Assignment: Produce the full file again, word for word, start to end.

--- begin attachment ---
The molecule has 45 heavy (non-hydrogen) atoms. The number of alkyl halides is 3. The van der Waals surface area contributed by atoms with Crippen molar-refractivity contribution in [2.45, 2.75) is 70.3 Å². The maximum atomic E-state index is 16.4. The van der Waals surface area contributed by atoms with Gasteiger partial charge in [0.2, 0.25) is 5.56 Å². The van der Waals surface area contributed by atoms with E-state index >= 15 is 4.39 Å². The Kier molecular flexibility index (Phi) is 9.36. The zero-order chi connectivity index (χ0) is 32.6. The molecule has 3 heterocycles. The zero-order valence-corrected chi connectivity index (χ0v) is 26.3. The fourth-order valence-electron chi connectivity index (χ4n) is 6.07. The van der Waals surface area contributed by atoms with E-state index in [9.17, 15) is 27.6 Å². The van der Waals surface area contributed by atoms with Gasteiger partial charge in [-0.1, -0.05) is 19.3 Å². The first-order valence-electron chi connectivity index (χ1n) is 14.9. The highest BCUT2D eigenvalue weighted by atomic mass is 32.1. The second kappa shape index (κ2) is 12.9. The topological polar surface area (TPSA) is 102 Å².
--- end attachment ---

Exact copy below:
The molecule has 45 heavy (non-hydrogen) atoms. The number of alkyl halides is 3. The van der Waals surface area contributed by atoms with Crippen molar-refractivity contribution in [2.45, 2.75) is 70.3 Å². The maximum atomic E-state index is 16.4. The van der Waals surface area contributed by atoms with Gasteiger partial charge in [0.2, 0.25) is 5.56 Å². The van der Waals surface area contributed by atoms with E-state index >= 15 is 4.39 Å². The Kier molecular flexibility index (Phi) is 9.36. The zero-order chi connectivity index (χ0) is 32.6. The molecule has 3 heterocycles. The zero-order valence-corrected chi connectivity index (χ0v) is 26.3. The fourth-order valence-electron chi connectivity index (χ4n) is 6.07. The van der Waals surface area contributed by atoms with E-state index in [9.17, 15) is 27.6 Å². The van der Waals surface area contributed by atoms with Gasteiger partial charge in [-0.1, -0.05) is 19.3 Å². The first-order valence-electron chi connectivity index (χ1n) is 14.9. The highest BCUT2D eigenvalue weighted by atomic mass is 32.1. The second kappa shape index (κ2) is 12.9. The topological polar surface area (TPSA) is 102 Å².